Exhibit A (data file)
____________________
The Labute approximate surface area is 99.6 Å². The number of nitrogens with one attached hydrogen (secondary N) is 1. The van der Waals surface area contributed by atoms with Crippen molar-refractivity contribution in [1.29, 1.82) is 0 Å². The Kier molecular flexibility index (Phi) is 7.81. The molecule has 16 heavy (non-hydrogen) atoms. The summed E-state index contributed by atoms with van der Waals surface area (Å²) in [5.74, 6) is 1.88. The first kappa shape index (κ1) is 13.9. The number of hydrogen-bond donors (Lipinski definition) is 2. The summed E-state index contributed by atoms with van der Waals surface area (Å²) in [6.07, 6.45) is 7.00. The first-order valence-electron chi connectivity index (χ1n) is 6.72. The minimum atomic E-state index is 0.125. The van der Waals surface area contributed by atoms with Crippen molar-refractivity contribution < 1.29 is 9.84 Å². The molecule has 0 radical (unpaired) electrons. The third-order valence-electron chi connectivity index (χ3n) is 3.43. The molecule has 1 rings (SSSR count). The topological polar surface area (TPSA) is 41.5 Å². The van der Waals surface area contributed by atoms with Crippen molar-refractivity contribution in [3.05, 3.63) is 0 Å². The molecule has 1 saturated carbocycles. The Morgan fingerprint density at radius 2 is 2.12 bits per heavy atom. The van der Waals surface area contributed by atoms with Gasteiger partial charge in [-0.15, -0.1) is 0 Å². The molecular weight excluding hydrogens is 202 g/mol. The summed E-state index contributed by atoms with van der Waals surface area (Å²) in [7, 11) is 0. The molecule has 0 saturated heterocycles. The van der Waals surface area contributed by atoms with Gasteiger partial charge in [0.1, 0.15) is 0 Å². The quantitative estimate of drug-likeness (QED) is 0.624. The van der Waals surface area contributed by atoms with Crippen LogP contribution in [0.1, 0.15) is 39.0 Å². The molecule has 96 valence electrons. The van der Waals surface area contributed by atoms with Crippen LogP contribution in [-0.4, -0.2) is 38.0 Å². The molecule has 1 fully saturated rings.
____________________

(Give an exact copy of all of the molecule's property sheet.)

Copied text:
The Labute approximate surface area is 99.6 Å². The number of nitrogens with one attached hydrogen (secondary N) is 1. The van der Waals surface area contributed by atoms with Crippen molar-refractivity contribution in [1.29, 1.82) is 0 Å². The Kier molecular flexibility index (Phi) is 7.81. The molecule has 16 heavy (non-hydrogen) atoms. The summed E-state index contributed by atoms with van der Waals surface area (Å²) in [5.74, 6) is 1.88. The first kappa shape index (κ1) is 13.9. The number of hydrogen-bond donors (Lipinski definition) is 2. The summed E-state index contributed by atoms with van der Waals surface area (Å²) in [6.07, 6.45) is 7.00. The first-order valence-electron chi connectivity index (χ1n) is 6.72. The minimum atomic E-state index is 0.125. The van der Waals surface area contributed by atoms with Crippen molar-refractivity contribution < 1.29 is 9.84 Å². The molecule has 0 radical (unpaired) electrons. The third-order valence-electron chi connectivity index (χ3n) is 3.43. The molecule has 1 rings (SSSR count). The topological polar surface area (TPSA) is 41.5 Å². The van der Waals surface area contributed by atoms with Crippen molar-refractivity contribution in [3.05, 3.63) is 0 Å². The molecule has 1 saturated carbocycles. The Morgan fingerprint density at radius 2 is 2.12 bits per heavy atom. The van der Waals surface area contributed by atoms with Gasteiger partial charge in [-0.15, -0.1) is 0 Å². The molecular weight excluding hydrogens is 202 g/mol. The summed E-state index contributed by atoms with van der Waals surface area (Å²) in [7, 11) is 0. The molecule has 0 saturated heterocycles. The van der Waals surface area contributed by atoms with Gasteiger partial charge in [0.1, 0.15) is 0 Å². The quantitative estimate of drug-likeness (QED) is 0.624. The van der Waals surface area contributed by atoms with Crippen LogP contribution in [0.1, 0.15) is 39.0 Å². The molecule has 96 valence electrons. The van der Waals surface area contributed by atoms with Crippen LogP contribution in [-0.4, -0.2) is 38.0 Å². The molecule has 1 fully saturated rings.